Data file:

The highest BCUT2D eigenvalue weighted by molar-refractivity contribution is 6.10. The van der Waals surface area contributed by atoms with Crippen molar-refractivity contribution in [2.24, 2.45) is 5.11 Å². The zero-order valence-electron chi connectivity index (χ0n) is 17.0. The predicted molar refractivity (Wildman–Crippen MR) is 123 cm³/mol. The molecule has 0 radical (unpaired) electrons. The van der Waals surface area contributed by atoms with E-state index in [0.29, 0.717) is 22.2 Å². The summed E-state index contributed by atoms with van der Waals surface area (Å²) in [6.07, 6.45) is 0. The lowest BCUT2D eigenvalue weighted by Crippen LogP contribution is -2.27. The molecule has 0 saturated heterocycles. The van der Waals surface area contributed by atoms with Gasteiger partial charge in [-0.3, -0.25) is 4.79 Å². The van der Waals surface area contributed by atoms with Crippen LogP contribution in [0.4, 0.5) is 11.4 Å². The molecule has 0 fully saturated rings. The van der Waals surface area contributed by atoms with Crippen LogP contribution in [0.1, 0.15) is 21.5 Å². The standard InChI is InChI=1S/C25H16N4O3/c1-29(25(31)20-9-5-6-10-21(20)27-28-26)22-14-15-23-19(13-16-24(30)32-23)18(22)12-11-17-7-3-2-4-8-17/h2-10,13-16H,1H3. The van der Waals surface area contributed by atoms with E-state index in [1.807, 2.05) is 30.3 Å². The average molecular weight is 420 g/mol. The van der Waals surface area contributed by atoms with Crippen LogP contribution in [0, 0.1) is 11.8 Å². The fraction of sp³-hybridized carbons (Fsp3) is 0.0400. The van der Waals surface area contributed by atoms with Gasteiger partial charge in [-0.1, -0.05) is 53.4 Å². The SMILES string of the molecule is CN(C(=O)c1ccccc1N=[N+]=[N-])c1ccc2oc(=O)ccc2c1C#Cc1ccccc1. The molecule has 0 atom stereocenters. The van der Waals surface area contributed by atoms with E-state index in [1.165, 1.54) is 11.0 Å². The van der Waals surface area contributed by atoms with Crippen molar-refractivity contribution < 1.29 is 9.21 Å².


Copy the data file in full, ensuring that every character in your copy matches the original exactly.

The highest BCUT2D eigenvalue weighted by molar-refractivity contribution is 6.10. The van der Waals surface area contributed by atoms with Crippen molar-refractivity contribution in [2.24, 2.45) is 5.11 Å². The zero-order valence-electron chi connectivity index (χ0n) is 17.0. The predicted molar refractivity (Wildman–Crippen MR) is 123 cm³/mol. The molecule has 0 radical (unpaired) electrons. The van der Waals surface area contributed by atoms with E-state index in [0.29, 0.717) is 22.2 Å². The summed E-state index contributed by atoms with van der Waals surface area (Å²) in [6.07, 6.45) is 0. The lowest BCUT2D eigenvalue weighted by Crippen LogP contribution is -2.27. The molecule has 0 saturated heterocycles. The van der Waals surface area contributed by atoms with Gasteiger partial charge in [-0.3, -0.25) is 4.79 Å². The van der Waals surface area contributed by atoms with Crippen LogP contribution in [0.4, 0.5) is 11.4 Å². The molecule has 0 fully saturated rings. The van der Waals surface area contributed by atoms with Crippen LogP contribution in [0.1, 0.15) is 21.5 Å². The standard InChI is InChI=1S/C25H16N4O3/c1-29(25(31)20-9-5-6-10-21(20)27-28-26)22-14-15-23-19(13-16-24(30)32-23)18(22)12-11-17-7-3-2-4-8-17/h2-10,13-16H,1H3. The van der Waals surface area contributed by atoms with E-state index in [1.807, 2.05) is 30.3 Å². The average molecular weight is 420 g/mol. The van der Waals surface area contributed by atoms with Crippen LogP contribution in [0, 0.1) is 11.8 Å². The fraction of sp³-hybridized carbons (Fsp3) is 0.0400. The van der Waals surface area contributed by atoms with Gasteiger partial charge in [-0.1, -0.05) is 53.4 Å². The SMILES string of the molecule is CN(C(=O)c1ccccc1N=[N+]=[N-])c1ccc2oc(=O)ccc2c1C#Cc1ccccc1. The molecule has 0 atom stereocenters. The van der Waals surface area contributed by atoms with E-state index in [1.165, 1.54) is 11.0 Å². The van der Waals surface area contributed by atoms with Crippen molar-refractivity contribution < 1.29 is 9.21 Å².